Monday, September 19, 2005

Nagin To Recieve Rabies Shots Amid Attempts To Repopulate Still-Flooded New Orleans

"I have my finger on the pulse of 1,200 bus drivers" says Mayor

Mayor Nagin (right), argues that reintrocing the New Orleans populace to underwater homes will "stimulate the economy." Vice Admiral Allen (left) says the mayor "most likely has rabies."

New Orleans--Saying he will repopulate the city of New Orleans over the reservations of emergency personnel, mayor Ray Nagin is set to undergo "precautionary" rabies shots on Tuesday.

"This city will be up to full speed by Friday," said Nagin to an assembled press pool. "I don't care if your home is still underwater, get yourselves back there and get that jambalaya cooking."

Nagin says he intends to have "every citizen" back into their homes by the week's end "even if I have to activate that dormant municipal bus fleet."

Nagin denies any preliminary plans to force the unwilling back into their homes, but that "I cannot rule it out, either."

Many say the mayor is jumping at municipal revival a little too soon. Coast Guard Vice Adm. Thad Allen, head of the federal government's hurricane response, said that returning the city’s resident this early on would not only overwhelm the city's existing services, but that the mayor would be subjecting his citizens to unsanitary--even dangerous conditions.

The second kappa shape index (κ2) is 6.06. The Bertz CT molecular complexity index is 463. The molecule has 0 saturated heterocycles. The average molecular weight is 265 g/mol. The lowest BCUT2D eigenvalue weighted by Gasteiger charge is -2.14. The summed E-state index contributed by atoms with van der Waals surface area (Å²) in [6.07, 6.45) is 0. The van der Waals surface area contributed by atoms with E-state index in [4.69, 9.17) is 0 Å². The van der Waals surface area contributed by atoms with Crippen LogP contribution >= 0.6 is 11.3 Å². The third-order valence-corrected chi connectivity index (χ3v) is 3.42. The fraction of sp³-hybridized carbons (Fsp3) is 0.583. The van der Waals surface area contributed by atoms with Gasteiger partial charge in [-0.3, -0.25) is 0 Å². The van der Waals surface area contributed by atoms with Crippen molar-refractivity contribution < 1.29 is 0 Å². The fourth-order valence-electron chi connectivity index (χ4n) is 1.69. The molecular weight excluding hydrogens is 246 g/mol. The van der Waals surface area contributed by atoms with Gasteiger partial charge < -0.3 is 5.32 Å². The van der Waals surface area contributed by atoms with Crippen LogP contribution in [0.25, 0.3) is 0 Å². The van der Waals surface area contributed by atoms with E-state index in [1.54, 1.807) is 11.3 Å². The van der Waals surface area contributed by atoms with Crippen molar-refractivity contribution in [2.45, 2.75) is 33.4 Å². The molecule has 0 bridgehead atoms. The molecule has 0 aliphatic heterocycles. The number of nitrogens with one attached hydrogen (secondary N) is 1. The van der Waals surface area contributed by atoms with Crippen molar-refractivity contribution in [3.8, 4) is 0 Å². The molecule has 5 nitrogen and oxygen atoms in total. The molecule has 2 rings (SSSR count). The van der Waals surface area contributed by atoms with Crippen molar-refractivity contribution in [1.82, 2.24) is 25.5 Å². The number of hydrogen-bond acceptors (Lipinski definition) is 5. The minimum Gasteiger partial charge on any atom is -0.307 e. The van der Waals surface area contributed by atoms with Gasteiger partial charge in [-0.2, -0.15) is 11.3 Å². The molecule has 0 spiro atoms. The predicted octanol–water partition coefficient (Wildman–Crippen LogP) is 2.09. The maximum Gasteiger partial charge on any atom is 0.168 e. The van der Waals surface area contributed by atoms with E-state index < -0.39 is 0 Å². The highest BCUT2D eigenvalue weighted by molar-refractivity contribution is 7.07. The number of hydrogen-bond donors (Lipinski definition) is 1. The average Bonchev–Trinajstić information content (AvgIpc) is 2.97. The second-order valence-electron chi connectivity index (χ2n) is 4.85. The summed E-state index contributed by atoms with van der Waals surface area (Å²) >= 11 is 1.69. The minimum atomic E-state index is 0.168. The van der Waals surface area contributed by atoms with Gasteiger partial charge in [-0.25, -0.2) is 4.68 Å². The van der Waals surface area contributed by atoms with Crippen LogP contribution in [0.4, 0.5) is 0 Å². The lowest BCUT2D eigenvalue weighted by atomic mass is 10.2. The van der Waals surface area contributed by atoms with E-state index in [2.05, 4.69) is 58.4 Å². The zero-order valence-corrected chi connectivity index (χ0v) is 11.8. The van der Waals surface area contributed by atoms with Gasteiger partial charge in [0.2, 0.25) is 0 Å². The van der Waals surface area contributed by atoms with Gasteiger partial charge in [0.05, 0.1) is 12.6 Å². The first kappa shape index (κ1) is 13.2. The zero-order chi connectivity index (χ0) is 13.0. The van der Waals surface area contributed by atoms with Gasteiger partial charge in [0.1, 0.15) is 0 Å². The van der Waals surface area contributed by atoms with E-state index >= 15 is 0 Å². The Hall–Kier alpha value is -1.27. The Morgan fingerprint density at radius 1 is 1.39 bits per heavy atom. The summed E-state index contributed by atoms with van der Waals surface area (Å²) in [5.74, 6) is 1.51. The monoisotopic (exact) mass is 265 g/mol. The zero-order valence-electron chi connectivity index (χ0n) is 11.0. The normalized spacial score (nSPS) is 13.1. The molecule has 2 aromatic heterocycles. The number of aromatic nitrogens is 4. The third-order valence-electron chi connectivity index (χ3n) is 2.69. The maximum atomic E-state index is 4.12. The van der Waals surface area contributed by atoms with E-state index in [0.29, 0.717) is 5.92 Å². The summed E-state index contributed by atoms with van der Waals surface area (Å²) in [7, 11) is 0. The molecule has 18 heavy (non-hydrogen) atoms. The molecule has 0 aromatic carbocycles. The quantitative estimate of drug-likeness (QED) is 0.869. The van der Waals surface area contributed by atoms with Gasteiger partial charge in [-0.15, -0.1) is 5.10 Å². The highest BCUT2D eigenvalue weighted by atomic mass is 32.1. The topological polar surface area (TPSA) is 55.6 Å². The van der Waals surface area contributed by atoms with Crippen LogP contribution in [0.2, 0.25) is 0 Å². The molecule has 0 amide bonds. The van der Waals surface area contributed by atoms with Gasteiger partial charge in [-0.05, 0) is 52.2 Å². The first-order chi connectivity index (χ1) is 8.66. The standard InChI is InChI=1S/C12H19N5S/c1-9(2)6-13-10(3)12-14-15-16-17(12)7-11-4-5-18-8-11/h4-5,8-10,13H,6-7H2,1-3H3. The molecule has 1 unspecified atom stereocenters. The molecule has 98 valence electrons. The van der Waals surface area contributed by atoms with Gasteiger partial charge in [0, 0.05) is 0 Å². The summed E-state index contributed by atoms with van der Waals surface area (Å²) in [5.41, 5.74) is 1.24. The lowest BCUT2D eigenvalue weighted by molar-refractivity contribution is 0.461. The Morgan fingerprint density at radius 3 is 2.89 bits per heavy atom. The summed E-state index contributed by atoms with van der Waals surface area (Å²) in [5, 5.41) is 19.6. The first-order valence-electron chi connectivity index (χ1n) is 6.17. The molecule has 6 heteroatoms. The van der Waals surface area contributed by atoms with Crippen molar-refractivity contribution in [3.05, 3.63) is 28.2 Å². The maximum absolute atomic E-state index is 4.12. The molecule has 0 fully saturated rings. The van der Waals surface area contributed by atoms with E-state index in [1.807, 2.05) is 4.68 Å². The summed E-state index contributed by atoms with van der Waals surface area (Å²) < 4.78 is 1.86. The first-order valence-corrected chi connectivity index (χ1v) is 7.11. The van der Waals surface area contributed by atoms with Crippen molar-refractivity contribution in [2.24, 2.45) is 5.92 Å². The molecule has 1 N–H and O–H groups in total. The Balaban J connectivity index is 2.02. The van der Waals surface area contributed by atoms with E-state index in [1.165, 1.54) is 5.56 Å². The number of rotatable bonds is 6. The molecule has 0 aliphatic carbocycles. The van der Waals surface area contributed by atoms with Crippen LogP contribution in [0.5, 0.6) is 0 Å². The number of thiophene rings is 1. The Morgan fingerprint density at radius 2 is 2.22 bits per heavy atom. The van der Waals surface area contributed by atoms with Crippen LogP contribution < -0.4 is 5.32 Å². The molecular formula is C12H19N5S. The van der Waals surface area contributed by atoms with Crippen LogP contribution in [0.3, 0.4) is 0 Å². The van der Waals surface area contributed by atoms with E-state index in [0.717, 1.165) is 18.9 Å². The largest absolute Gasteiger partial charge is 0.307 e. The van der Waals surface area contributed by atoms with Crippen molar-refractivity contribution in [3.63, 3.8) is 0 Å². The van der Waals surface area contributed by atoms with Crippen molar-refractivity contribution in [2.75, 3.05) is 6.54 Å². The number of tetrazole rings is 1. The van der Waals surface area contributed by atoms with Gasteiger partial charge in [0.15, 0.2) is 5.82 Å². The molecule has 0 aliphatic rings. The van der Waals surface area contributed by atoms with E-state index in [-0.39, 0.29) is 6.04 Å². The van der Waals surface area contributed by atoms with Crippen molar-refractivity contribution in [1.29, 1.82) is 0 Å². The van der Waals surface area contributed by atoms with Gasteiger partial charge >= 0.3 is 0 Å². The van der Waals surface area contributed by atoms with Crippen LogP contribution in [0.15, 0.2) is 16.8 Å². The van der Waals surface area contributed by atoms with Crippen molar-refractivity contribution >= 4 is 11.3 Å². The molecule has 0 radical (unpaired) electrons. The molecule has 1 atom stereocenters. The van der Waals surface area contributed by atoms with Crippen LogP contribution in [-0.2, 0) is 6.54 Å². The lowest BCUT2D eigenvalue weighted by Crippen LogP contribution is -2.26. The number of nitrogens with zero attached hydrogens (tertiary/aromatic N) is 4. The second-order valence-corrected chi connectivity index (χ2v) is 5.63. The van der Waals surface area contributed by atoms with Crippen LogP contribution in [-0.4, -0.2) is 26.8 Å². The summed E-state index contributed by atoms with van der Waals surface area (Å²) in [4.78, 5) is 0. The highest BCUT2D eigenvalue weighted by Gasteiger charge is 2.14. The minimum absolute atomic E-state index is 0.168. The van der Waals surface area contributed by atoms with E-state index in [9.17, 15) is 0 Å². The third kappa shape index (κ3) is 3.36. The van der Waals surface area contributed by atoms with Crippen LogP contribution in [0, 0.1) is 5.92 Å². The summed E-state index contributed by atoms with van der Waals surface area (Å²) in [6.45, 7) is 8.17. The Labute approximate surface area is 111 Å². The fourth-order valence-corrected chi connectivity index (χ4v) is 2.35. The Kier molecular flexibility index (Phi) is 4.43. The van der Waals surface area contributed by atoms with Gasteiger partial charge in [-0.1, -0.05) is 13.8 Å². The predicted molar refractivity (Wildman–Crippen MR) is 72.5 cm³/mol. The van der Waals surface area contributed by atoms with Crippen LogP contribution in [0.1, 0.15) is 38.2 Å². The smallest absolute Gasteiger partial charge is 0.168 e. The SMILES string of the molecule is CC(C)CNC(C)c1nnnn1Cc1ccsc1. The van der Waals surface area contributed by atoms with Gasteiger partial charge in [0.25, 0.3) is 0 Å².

Mayor Nagin often refers to his "ace in the hole" fleet of unused buses, "in case anybody doubts my ability to get my people back into flooded conditions."

"I have recommended that Mayor Nagin retract his mayoral edict, and have precautionary rabies shots," said Allen. 'We haven't seen this kind of public lunacy since Edgar Allen Poe was foaming at the mouth and flinging himself out of public houses."

In response to Allen's comments, Nagin pretended to draw a weapon from a holster, winked at a flickering light post, and said "I'll make you famous." He then assented to the treatment, but noted he would cease the shot series "if and when it comes time to reintroduce the elderly to their submerged wheelchair ramps."

"This city needs a black mayor," said Nagin. "Katrina may have been the tipping point."

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